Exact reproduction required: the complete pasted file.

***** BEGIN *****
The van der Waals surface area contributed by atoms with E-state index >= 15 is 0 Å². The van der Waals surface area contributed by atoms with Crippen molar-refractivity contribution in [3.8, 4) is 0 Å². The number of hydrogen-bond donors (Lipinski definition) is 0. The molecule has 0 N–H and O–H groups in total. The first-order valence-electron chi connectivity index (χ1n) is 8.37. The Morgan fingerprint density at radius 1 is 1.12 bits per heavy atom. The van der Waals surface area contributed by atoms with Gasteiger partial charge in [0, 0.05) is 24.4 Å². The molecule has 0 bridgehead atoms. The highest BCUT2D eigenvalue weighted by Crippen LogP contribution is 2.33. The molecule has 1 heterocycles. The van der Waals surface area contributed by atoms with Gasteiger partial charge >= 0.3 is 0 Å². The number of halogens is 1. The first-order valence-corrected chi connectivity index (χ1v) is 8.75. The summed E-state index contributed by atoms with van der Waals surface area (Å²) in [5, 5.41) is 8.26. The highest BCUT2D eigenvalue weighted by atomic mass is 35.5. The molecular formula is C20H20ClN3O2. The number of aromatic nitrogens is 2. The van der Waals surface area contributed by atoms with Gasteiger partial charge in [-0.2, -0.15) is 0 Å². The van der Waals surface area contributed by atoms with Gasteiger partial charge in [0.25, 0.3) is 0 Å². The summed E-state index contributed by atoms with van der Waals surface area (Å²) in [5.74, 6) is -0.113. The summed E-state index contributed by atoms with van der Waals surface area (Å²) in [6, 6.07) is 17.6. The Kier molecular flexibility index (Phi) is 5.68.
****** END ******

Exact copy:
The van der Waals surface area contributed by atoms with E-state index >= 15 is 0 Å². The van der Waals surface area contributed by atoms with Crippen molar-refractivity contribution in [3.8, 4) is 0 Å². The number of hydrogen-bond donors (Lipinski definition) is 0. The molecule has 0 N–H and O–H groups in total. The first-order valence-electron chi connectivity index (χ1n) is 8.37. The Morgan fingerprint density at radius 1 is 1.12 bits per heavy atom. The van der Waals surface area contributed by atoms with Gasteiger partial charge in [0, 0.05) is 24.4 Å². The molecule has 0 bridgehead atoms. The highest BCUT2D eigenvalue weighted by Crippen LogP contribution is 2.33. The molecule has 1 heterocycles. The van der Waals surface area contributed by atoms with Gasteiger partial charge >= 0.3 is 0 Å². The number of halogens is 1. The first-order valence-corrected chi connectivity index (χ1v) is 8.75. The summed E-state index contributed by atoms with van der Waals surface area (Å²) in [5, 5.41) is 8.26. The highest BCUT2D eigenvalue weighted by atomic mass is 35.5. The molecular formula is C20H20ClN3O2. The number of aromatic nitrogens is 2. The van der Waals surface area contributed by atoms with Gasteiger partial charge in [-0.2, -0.15) is 0 Å². The van der Waals surface area contributed by atoms with Gasteiger partial charge in [0.25, 0.3) is 0 Å². The summed E-state index contributed by atoms with van der Waals surface area (Å²) in [5.74, 6) is -0.113. The summed E-state index contributed by atoms with van der Waals surface area (Å²) in [6, 6.07) is 17.6. The Kier molecular flexibility index (Phi) is 5.68.